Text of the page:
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Recognizing a Good Territory from Above

Robins can see our backyards from inches away or from the sky above.
Photo: Wayne Kryduba
.
If a robin hears another male's song, it knows there's good territory down below.
Photo: Tom Grey
.
Robins often make nests in evergreen trees before other trees leaf out.
Photo:
Julie Brophy
.

What We See
We humans look at the world from our vantage point a few feet above the ground. Robins see just about everything from different angles than we do. For example, we see our own backyard from eye level, from the porch when we're outside, or from looking out our windows when we're inside. If we sit outside in a lawn chair, we see things a little differently. Imagine if we saw our yard from the top of the tallest tree around, from within a thick shrub, from three inches above the ground, and from the air while flying above the treetop. What might robins notice that we usually don't see?

What Robins Notice
Robins migrate by day. As they fly over a neighborhood, they look and listen for signals that they are over a good territory. One thing they notice is other robins singing. If they hear a robin song from above, they know there's a good territory down below, but it's already taken. But if there is only one robin singing, there might still be some nice spots available. If they hear lots of trucks or bulldozers, or blue jays squawking or a hawk calling, they may decide the ground below is too dangerous for a territory.

What else do they notice? Robins usually make their first nest of the season before trees completely leaf out. From the air, they probably look for evergreen trees or eaves on a house that might provide shelter. A berry bush or crabapple tree with a few apples still on it might look pretty good as an emergency food supply, especially in early spring before they can count on finding worms every day.

A nice big lawn without a lot of bushes or trees in the middle is very nice for robins, who seem to prefer an unobstructed view while searching for worms. This probably protects them from predators who might lurk behind shrubs. Robins seem to prefer places that have fresh water for drinking and bathing. So puddles, bird baths, little streams, and other water sources are very enticing for robins. Can you think of any other things that robins might notice that tell them a particular area is a good, or a bad, potential territory?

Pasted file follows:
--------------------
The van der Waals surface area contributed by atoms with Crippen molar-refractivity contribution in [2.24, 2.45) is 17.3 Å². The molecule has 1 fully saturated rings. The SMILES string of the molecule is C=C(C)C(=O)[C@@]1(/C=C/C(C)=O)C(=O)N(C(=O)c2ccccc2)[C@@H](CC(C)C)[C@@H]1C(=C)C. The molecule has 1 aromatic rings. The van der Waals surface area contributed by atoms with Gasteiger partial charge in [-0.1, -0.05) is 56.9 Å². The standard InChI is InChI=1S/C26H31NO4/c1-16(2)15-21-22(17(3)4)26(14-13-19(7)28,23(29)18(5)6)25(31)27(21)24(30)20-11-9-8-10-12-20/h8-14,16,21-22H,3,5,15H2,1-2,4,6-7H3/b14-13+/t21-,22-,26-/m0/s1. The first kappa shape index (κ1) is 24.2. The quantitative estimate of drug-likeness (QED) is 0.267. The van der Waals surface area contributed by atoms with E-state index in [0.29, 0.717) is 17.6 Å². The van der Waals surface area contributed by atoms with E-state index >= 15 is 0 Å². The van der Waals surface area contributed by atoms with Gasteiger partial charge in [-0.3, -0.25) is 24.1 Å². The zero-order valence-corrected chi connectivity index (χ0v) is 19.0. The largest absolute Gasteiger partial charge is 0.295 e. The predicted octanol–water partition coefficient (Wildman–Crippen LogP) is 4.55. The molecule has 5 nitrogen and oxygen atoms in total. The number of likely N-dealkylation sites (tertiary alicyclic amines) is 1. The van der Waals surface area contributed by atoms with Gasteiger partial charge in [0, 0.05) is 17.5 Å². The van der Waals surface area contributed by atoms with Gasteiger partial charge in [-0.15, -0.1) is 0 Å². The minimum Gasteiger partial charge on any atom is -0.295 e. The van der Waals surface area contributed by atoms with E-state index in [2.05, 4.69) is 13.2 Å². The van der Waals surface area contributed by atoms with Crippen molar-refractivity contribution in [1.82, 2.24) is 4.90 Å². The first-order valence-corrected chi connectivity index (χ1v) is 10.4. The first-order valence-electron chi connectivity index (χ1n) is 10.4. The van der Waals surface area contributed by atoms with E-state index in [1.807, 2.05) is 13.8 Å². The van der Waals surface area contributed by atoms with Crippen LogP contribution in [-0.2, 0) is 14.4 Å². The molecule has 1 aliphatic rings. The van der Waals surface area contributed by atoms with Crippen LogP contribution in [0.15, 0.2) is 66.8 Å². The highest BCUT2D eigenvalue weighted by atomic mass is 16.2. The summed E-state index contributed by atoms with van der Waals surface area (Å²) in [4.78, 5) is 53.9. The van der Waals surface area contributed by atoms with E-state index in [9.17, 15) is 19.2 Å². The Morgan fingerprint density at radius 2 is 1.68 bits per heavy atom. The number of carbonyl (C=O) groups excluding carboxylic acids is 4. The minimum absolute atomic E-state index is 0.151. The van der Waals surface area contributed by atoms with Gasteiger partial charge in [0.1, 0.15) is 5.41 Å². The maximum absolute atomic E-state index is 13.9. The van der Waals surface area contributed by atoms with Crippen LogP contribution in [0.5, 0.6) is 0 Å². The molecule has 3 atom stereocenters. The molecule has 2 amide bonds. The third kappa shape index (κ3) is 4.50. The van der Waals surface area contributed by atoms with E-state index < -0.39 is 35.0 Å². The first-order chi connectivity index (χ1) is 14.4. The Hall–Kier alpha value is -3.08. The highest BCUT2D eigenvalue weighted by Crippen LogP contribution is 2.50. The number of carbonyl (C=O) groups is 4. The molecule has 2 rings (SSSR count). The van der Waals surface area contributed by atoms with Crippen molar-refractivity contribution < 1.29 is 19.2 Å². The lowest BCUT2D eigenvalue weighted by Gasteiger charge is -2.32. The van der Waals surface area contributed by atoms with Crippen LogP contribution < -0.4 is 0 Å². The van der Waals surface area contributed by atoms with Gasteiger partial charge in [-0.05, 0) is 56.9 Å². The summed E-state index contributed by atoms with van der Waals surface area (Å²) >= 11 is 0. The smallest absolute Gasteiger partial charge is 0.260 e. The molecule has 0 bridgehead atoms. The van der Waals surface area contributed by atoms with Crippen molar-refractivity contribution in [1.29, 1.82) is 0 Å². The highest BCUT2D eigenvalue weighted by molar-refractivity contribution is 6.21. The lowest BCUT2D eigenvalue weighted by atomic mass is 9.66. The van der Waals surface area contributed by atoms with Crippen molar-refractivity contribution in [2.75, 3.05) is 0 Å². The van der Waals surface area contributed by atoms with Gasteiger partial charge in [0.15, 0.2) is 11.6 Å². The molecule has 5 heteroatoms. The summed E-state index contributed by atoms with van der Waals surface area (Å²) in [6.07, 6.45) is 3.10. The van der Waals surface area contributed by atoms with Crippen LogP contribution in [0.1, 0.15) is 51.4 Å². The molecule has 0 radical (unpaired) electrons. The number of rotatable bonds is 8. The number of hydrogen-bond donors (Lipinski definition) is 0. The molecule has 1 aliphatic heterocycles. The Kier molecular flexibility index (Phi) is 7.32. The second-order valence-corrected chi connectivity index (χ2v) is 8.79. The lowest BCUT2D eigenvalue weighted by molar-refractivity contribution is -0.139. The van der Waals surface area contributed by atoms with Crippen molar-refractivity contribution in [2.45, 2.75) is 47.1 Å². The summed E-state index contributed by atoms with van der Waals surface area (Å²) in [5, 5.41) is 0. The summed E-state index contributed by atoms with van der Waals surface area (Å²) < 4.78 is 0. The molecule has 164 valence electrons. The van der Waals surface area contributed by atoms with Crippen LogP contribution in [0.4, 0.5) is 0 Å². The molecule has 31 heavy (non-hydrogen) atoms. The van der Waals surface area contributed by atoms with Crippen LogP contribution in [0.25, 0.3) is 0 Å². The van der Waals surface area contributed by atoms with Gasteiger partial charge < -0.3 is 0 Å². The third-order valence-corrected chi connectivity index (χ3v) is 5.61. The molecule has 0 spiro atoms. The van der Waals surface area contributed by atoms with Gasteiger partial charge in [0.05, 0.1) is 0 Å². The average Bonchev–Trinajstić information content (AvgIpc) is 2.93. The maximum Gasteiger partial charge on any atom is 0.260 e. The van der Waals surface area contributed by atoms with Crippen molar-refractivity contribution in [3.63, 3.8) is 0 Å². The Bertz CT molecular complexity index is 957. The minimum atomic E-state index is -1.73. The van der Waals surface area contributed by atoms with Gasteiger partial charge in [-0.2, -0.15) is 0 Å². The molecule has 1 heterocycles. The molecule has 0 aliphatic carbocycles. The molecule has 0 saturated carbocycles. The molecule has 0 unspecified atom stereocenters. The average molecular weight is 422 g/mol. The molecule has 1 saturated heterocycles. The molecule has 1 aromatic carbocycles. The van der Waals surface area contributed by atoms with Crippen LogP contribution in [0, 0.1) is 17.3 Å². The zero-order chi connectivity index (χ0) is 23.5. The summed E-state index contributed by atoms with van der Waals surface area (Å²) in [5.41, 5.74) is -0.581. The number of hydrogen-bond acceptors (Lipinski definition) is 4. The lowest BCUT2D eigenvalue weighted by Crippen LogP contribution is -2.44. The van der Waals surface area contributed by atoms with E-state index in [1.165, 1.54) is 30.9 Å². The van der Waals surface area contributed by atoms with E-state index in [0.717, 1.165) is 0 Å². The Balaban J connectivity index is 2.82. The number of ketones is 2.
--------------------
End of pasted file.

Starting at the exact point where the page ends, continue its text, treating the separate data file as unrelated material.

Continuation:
Try This! Journaling Questions

  • Imagine you are a robin flying over your backyard during spring migration. What do you see and hear? Make a list of all the things that might appear from above to be signs of a good territory.
  • Make another list of things that might appear from above to be danger signals. Now imagine you fly down for a closer inspection. How good a territory does your yard seem from close up?

Digging Deeper
Once your backyard robins settle in, they develop boundaries so neighboring pairs won't have to fight over their territories. If you pay attention to where each robin sings and feeds and perches, you can even draw maps of your neighborhood robin territories. How? Learn about it here:


National Science Education Standards >>

 

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